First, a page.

Frog Frog - 1 month ago 20
HTML Question

Online WYSIWYG editor using a div

I'm trying to create a WYSIWYG editor using a div, just like Google Docs works (as far as I know). I am aware there are other, easier solution for editors, but all have one thing in common: they output terrible HTML thanks to the Javascript execCommand() function. I really need it to output clean HTML (and the same HTML across browsers), so therefore I'm thinking about writing my own editor with a regular div and some Javascript (to record click and keypresses etc.) Before I do that though, I have a couple of questions:


  • Does the editor I'm looking for (one that outputs the same, clean HTML across browsers) already exist?

  • Am I mistaken that it is possible to write this?



Thanks a lot!

Edit: I think I should have been clearer on this: I don't consider existing WYSIWYG editors (like TinyMCE or CKEditor) an option, because (and please correct me if I'm wrong) they use the Javascript execCommand() function. This (especially in combination with an iFrame in design mode, which they both use), outputs different, illogical HTML in different browsers. For example: a simple enter in Safari causes it to create a div, instead of adding a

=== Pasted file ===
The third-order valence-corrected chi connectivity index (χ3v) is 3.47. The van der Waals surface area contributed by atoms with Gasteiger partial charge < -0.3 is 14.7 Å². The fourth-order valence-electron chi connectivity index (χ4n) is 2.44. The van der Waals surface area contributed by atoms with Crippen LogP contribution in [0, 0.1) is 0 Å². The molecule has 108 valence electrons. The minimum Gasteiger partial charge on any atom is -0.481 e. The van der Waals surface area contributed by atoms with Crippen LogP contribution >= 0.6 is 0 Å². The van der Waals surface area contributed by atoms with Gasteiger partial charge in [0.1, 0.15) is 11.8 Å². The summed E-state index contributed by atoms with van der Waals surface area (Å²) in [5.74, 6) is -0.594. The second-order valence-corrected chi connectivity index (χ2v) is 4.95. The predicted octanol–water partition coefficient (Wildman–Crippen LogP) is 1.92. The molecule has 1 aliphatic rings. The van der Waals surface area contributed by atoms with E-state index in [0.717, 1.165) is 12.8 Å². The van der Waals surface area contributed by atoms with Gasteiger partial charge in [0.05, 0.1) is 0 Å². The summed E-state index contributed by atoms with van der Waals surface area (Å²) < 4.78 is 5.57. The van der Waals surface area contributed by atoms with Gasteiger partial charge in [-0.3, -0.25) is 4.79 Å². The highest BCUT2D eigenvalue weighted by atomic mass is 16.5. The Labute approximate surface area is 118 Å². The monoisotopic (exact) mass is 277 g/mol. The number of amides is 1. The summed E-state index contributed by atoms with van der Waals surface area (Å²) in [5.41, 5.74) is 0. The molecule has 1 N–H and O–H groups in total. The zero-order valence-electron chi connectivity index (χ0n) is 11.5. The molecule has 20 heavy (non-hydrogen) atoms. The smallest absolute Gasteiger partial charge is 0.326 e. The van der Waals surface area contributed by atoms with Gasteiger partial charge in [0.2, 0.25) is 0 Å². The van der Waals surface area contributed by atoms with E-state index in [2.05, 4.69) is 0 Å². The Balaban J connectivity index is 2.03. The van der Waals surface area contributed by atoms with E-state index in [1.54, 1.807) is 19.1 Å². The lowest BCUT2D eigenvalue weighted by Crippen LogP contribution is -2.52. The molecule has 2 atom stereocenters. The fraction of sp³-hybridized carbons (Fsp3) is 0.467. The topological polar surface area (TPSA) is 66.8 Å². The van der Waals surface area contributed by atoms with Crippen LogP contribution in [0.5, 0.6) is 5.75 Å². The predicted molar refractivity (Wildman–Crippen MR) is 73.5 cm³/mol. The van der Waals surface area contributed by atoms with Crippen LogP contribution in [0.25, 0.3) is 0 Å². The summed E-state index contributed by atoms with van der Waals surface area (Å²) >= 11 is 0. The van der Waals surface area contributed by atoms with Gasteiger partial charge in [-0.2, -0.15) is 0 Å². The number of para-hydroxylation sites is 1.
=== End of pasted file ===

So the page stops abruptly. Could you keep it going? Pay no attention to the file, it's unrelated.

<br />
tag or create a new paragraph (
<p>
). Furthermore: making text bold causes Mozilla to add
<span style="font-weight: bold">
, Internet Explorer and Opera to add
<strong>
and Safari to add a
<b>
tag. Not to mention the tricks some browsers pull by adding their name to tags (Safari I'm looking at you, I don't like
<span class="Apple-style-span">
). Because there's no way to change all these strange behaviors, it's very hard for me to make the site look consistent.

That's the reason I'm thinking about writing my own alternative: cross-browser compatibility and consistency...

Answer

Creating an editor from scratch is a massive undertaking because of the sheer number of browser quirks and bugs with in-browser editing. I've done it several times for various niche projects. My advice would be to start with either TinyMCE or CKEditor as a base and extend them. Both have had unbelievable amounts of development time poured into them over several iterations to get them as good as they are now. Try taking a look at their bug trackers to get an idea of what they have to contend with. Both have decent options for extension, so you could write your own formatting commands to replace document.execCommand() and in both you can add buttons/tools to the toolbar and context menus.

Self-promotion alert: Another option for the future is to use the commands module I'm working on for my Rangy library. It's some way off completion but will initially have replacements for inline formatting commands offered by document.execCommand(), and will allow control of the tags/CSS it produces. Rough early demo here: http://rangy.googlecode.com/svn/branches/1point2/demos/commands.html

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